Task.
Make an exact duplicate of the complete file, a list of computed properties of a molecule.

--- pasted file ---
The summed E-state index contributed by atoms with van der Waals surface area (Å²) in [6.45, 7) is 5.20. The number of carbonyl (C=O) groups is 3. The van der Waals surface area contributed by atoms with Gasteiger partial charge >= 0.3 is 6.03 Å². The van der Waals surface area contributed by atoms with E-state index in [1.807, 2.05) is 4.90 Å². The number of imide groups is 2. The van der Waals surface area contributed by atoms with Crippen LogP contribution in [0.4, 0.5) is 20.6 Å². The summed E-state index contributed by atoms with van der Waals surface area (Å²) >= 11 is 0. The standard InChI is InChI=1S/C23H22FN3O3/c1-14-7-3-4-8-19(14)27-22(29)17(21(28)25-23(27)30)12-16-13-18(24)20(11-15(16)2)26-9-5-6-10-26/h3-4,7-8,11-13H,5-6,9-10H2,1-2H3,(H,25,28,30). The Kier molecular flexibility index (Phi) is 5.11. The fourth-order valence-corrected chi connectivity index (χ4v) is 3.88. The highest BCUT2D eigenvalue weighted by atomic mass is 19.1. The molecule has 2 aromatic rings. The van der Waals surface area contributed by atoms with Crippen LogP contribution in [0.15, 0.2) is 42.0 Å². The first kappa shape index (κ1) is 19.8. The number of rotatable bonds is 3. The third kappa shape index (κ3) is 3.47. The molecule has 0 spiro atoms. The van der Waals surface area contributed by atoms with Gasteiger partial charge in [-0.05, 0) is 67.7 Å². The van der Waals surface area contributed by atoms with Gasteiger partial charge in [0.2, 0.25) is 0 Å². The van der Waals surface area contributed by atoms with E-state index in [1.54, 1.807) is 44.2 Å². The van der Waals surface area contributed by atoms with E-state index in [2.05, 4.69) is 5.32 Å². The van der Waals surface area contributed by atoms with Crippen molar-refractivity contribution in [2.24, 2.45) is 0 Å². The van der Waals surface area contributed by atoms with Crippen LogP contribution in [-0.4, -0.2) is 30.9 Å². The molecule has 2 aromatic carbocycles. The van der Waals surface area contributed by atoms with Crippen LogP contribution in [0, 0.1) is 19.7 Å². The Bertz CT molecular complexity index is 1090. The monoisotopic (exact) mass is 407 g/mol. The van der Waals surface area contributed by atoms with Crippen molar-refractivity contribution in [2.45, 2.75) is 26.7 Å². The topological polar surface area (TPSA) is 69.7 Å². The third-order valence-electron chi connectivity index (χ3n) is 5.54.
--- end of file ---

The summed E-state index contributed by atoms with van der Waals surface area (Å²) in [6.45, 7) is 5.20. The number of carbonyl (C=O) groups is 3. The van der Waals surface area contributed by atoms with Gasteiger partial charge >= 0.3 is 6.03 Å². The van der Waals surface area contributed by atoms with E-state index in [1.807, 2.05) is 4.90 Å². The number of imide groups is 2. The van der Waals surface area contributed by atoms with Crippen LogP contribution in [0.4, 0.5) is 20.6 Å². The summed E-state index contributed by atoms with van der Waals surface area (Å²) >= 11 is 0. The standard InChI is InChI=1S/C23H22FN3O3/c1-14-7-3-4-8-19(14)27-22(29)17(21(28)25-23(27)30)12-16-13-18(24)20(11-15(16)2)26-9-5-6-10-26/h3-4,7-8,11-13H,5-6,9-10H2,1-2H3,(H,25,28,30). The Kier molecular flexibility index (Phi) is 5.11. The fourth-order valence-corrected chi connectivity index (χ4v) is 3.88. The highest BCUT2D eigenvalue weighted by atomic mass is 19.1. The molecule has 2 aromatic rings. The van der Waals surface area contributed by atoms with Crippen LogP contribution in [0.15, 0.2) is 42.0 Å². The first kappa shape index (κ1) is 19.8. The number of rotatable bonds is 3. The third kappa shape index (κ3) is 3.47. The molecule has 0 spiro atoms. The van der Waals surface area contributed by atoms with Gasteiger partial charge in [-0.05, 0) is 67.7 Å². The van der Waals surface area contributed by atoms with Gasteiger partial charge in [0.2, 0.25) is 0 Å². The van der Waals surface area contributed by atoms with E-state index in [1.54, 1.807) is 44.2 Å². The van der Waals surface area contributed by atoms with E-state index in [2.05, 4.69) is 5.32 Å². The van der Waals surface area contributed by atoms with Crippen molar-refractivity contribution in [2.24, 2.45) is 0 Å². The van der Waals surface area contributed by atoms with Crippen LogP contribution in [-0.4, -0.2) is 30.9 Å². The molecule has 2 aromatic carbocycles. The van der Waals surface area contributed by atoms with Crippen LogP contribution in [0, 0.1) is 19.7 Å². The Bertz CT molecular complexity index is 1090. The monoisotopic (exact) mass is 407 g/mol. The van der Waals surface area contributed by atoms with Crippen molar-refractivity contribution in [2.45, 2.75) is 26.7 Å². The topological polar surface area (TPSA) is 69.7 Å². The third-order valence-electron chi connectivity index (χ3n) is 5.54.